A fire early yesterday morning in Harford County, Maryland. Click the image to learn more from the Joppa Magnolia VFC website. Photo by Craig Tontrup JMVFC
Cop suspended after arresting man who rushed his wife to the hospital: Interesting story from Chattanooga, Tennessee where a police officer is on administrative leave. The cop’s actions are being investigated after he confronted a man at a hospital emergency department. Eric Wright says he thought his wife Aline was having a stroke and knew he could get her to the hospital faster than an ambulance. The officer saw Wright bust three red lights. Read the details.
Deputy goes out with a bang: Firegeezer Bill Schumm has the story of the final shift for Deputy Chief James Coughlin of the Peabody Fire Department in Massachusetts. The multi-alarm fire was still burning when Chief Coughlin was relieved. Here’s the story.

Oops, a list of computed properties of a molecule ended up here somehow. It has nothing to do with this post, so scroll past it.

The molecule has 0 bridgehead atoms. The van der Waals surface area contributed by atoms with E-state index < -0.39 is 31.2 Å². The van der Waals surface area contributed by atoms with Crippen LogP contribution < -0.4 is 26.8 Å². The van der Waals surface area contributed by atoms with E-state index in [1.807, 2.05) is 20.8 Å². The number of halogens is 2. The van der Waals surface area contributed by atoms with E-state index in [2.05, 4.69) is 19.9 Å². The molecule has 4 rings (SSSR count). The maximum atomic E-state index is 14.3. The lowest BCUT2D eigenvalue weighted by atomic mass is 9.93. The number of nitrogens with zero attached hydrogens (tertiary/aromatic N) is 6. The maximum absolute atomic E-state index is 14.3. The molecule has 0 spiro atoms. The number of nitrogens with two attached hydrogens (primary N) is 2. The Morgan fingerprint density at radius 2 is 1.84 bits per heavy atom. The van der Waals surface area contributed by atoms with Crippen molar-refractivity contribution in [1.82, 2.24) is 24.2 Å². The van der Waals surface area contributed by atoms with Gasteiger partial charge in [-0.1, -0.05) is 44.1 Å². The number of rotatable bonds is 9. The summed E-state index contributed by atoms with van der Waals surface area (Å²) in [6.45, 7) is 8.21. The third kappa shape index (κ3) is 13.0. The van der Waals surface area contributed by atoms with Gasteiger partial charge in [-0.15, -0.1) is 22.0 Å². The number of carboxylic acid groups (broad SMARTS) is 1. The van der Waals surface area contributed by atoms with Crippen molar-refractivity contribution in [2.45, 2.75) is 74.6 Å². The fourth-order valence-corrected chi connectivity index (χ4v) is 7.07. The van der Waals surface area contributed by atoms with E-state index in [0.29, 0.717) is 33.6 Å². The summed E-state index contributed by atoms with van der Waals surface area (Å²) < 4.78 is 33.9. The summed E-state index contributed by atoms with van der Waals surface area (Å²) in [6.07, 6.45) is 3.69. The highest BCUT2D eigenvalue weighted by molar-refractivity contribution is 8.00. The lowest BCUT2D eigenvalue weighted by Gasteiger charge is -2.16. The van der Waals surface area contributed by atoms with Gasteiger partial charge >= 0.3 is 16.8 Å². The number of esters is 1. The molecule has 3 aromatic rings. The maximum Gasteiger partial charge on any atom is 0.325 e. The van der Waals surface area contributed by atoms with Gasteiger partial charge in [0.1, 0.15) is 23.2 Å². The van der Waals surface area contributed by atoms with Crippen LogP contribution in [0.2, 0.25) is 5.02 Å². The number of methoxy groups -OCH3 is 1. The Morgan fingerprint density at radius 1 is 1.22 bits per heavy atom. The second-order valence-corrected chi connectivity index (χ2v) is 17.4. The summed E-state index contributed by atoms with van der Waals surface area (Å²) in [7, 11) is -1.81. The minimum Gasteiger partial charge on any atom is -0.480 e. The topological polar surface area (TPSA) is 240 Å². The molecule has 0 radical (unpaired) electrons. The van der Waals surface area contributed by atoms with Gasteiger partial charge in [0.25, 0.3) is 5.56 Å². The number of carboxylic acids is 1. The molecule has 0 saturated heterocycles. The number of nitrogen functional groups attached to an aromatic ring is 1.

It never ends in Flint: Another round of arsons kept firefighters busy over the weeked. Eight fires in 15 hours. Watch the story.
Ex-Raven fights fires in Howard County, Maryland: He’s the son of a 23-year veteran Phoenix firefighter, but Joe Maese only has a year on the job in Howard County. Before that he was a professional football player, having spent four seasons with the Baltimore Ravens. Read more.
Dale City VFD loses assistant chief to cancer: From Prince William County, Virginia comes word that Dalve City VFD Assistant Chief Carl Persing has died. From the department’s website-